Funk Division takes you back to the future of Black Music.
by Andre Gee | Music


Posted 18 Mar 2016


Funk Division takes you back to the future of Black Music.

One listen to an urban radio station that showcases monotonous, shamelessly processed music makes one ask: What happened to the classic Black sound? UK band Funk Division -- previously known as Soul Garden (under Mark Anthony) -- is here to provide just that. The two of Mark Anthony (aka Blak Prophetz), Derek King (aka DK) and the occassional session/featured vocalist(s) are gathering a buzz with their exhilarating single “Want You.” “Want You” is a spunky soul ballad that harkens back to the days of James Brown, Ray Charles, and Tina Turner. The organs are the motor of the song. The stirring bellows of the Rhodes organ collide with bombastic horns as the session vocalist's powerful voice recalls a love gone wrong. The experience is pleasantly nostalgic, which is exactly what Funk Division is eager to provide. Group member Mark Anthony noted that he believes all music should have powerful organs.

Funk Division describes their sound as a fusion of funk, acid jazz, and neo-soul. This intriguing mixof historically Black musical subgenres is a welcome development in a music industry that’s seemingly forgetting its roots. Funk Division is currently working on new music, and performing “Want You” throughout the United Kingdom. The group wants to tour the globe, and already has one performance set for March of 2016 at Walsall Bescot Football Stadium in Walsall, England. I got the chance to converse with the three members via e-mail, and they seemed excited about the future -- almost as excited as their fans are to hear more music:

Can you speak on your upbringing? Do you come from a musical background?

Mark: My father was a DJ from Jamaica who traveled and worked/lived in Atlanta, Georgia from an early age with a large record collection and a strong love for reggae, soul, funk and doo-wop. When he came to the United Kingdom on that boat he settled and continued his DJing. At the early age of 12 I was his "crate boy" often cuing records and carrying large speaker boxes with him in the clubs.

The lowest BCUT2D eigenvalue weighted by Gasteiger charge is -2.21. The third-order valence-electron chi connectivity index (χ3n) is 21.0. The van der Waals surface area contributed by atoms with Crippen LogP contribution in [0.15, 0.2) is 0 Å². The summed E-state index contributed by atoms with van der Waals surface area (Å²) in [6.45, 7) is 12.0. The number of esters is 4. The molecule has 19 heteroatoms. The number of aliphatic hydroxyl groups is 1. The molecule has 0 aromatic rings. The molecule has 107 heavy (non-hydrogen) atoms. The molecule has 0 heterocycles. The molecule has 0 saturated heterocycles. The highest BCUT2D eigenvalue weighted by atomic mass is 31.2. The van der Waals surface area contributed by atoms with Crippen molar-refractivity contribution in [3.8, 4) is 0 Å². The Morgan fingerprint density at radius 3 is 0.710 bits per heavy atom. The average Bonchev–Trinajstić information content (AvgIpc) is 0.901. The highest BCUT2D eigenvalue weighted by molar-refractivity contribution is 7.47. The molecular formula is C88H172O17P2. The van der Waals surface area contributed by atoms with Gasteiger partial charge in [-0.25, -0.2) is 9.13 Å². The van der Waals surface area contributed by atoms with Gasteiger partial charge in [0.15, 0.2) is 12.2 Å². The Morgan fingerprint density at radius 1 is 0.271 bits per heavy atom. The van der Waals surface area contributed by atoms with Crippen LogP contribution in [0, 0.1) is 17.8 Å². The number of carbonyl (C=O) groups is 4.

Derek: I was raised as a Christian in the 70s in the UK. My dad used to buy a lot of records ranging from country and western to Reggae. I was exposed to a wide range of music from an early age.

How many instruments do you play? Do you have a favorite?

Derek: Can't play any but I love the sounds of the keyboard. Samantha: I can tinker on the drums but that's about it, my instrument is my voice...I'm pretty good at that.

Mark: I play drums, bongos and congas and other percussion and dabble with the greatest of effort in the attempt to play the keyboards.

During creation of the album, what's the creative process like between you three? How quickly did your chemistry develop in the studio?

Mark: A beat/groove, then a hook, the words then a phone call to Sam to lay down the vocals. Derek has a studio too and we work very closely as we use the same software, so I usually send Derek the capella to which he will combine his music spice with mine.

Derek: We fuse different elements, as we were exposed to such a wide variety of genres in our lives.

How often have you collaborated on production in the past? In what manner, if any, is composing music different with Derek King?

Mark: I have been involved in several productions in the past of dance and jazz genres, and now Funk Division is a new production project for us, which is going great.

Derek: I have remixed a few times in the past for various projects; I work midi-based, mostly creating House music.